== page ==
Nintendo’s first hit game was in fact an arcade game – Donkey Kong – released in 1981. This game resulted from the conjunction of two bad events with one very good event. Not long before Donkey Kong came out, Nintendo was selling another arcade game, Radar Scope. Initially, it did well, causing Nintendo to order many units. Unfortunately, once the novelty wore off, popularity crashed back down in a matter of weeks. Stuck with a large inventory of an arcade game that wouldn’t sell, Nintendo needed a different game that could utilize the same hardware. Around the same time, Nintendo was trying to get the license for a Popeye the Sailor game for arcade. While the license didn’t pan out, the designer was able to translate the game he was thinking of to new characters – specifically, the now-iconic Mario and Donkey Kong. Donkey Kong the game utilized the Radar Scope hardware, which let Nintendo distribute it far and wide. It was such a hit that it got ported to many of the consoles that were popular at the time in the United States – the ColecoVision, the Atari 2600, and others. The money acquired from these ventures helped Nintendo of America when they decided to break into the home console market with the Nintendo Entertainment System (NES).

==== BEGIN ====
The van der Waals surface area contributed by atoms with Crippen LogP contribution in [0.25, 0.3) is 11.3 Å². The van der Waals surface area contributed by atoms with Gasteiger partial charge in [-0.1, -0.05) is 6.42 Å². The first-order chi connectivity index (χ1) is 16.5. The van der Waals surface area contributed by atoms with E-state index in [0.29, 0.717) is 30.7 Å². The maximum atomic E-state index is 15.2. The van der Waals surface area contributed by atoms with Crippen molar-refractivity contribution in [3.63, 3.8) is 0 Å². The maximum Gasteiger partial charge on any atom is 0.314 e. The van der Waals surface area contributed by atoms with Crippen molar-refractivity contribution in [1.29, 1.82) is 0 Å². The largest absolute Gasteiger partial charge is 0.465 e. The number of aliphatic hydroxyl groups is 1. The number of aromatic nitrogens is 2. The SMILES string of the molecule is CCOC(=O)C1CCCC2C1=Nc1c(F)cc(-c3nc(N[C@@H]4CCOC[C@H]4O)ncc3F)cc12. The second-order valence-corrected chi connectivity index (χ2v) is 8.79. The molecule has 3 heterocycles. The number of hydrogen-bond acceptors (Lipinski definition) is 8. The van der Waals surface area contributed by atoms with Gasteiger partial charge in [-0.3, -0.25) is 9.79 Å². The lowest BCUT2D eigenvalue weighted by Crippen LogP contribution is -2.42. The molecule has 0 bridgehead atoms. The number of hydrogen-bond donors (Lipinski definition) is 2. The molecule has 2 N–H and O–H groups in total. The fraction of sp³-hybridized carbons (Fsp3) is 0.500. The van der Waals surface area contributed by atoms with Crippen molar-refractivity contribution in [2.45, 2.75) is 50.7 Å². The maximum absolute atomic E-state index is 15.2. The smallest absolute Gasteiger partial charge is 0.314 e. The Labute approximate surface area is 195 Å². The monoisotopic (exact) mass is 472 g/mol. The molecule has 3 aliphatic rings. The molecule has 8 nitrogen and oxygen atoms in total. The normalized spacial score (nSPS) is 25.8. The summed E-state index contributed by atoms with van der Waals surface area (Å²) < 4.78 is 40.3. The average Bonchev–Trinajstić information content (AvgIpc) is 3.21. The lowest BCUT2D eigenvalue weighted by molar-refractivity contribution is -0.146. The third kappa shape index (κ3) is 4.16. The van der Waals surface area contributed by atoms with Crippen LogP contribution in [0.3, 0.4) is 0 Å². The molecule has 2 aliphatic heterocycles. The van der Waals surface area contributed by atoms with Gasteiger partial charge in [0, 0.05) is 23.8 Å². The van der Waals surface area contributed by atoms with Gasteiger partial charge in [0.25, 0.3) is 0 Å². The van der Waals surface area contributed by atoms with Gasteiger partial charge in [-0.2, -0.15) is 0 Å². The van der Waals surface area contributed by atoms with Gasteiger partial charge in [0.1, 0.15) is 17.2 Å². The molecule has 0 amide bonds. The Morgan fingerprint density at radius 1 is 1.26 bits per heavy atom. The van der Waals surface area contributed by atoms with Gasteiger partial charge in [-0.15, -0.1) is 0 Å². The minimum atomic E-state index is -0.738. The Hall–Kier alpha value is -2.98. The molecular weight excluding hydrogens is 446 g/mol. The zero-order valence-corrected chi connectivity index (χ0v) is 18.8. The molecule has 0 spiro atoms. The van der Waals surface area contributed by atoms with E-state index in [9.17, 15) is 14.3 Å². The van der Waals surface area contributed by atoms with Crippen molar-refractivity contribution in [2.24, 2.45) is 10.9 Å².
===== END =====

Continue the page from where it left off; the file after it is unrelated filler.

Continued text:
Nintendo didn’t exit the arcade business immediately after hitting it big in the home console industry with the Famicom/NES. Several games for the console had arcade equivalents, such as Balloon Fight and Punch-Out. This was facilitated by the fact that they used a variant of the NES hardware, called the PlayChoice-10, in their arcade machines. The PlayChoice-10 is similar enough to the NES that many NES emulators can also emulate the PlayChoice-10, allowing users to compare and contrast the different versions of games.
The NES was not the only Nintendo console that had an arcade counterpart. Working together with Sega and Namco, Nintendo released an arcade board called Triforce, which was a variant of the Gamecube hardware. Triforce was so similar to its home console counterpart that some Triforce games were even compatible with Gamecube memory cards, allowing you to unlock things in the arcade games if you had a related Gamecube game save file, and vice-versa. Among the games released for it was F-Zero AX, an arcade release of Nintendo’s high-speed racer series, developed by Sega.
This pattern of Nintendo allowing other companies to make arcade versions of their series has continued to today. Namco has made three Mario Kart games for arcade, all of which have included Pac-Man as a selectable character. Pokémon got several installments of a Japan-only arcade game, Pokémon Battrio, all made by Takara Tomy. Pokémon will also get a new arcade game, Pokkén Fighters, next year, in collaboration with Namco.
It’s no surprise that Nintendo itself has little presence in arcades these days. The company is stretched pretty thin as it is, supporting both the 3DS and the Wii U, and they want to give consumers a reason to buy their systems rather than playing their games at the arcade. But the impact Nintendo has had on the arcade and the impact the arcade has had on Nintendo are both non-trivial, and not something to be forgotten.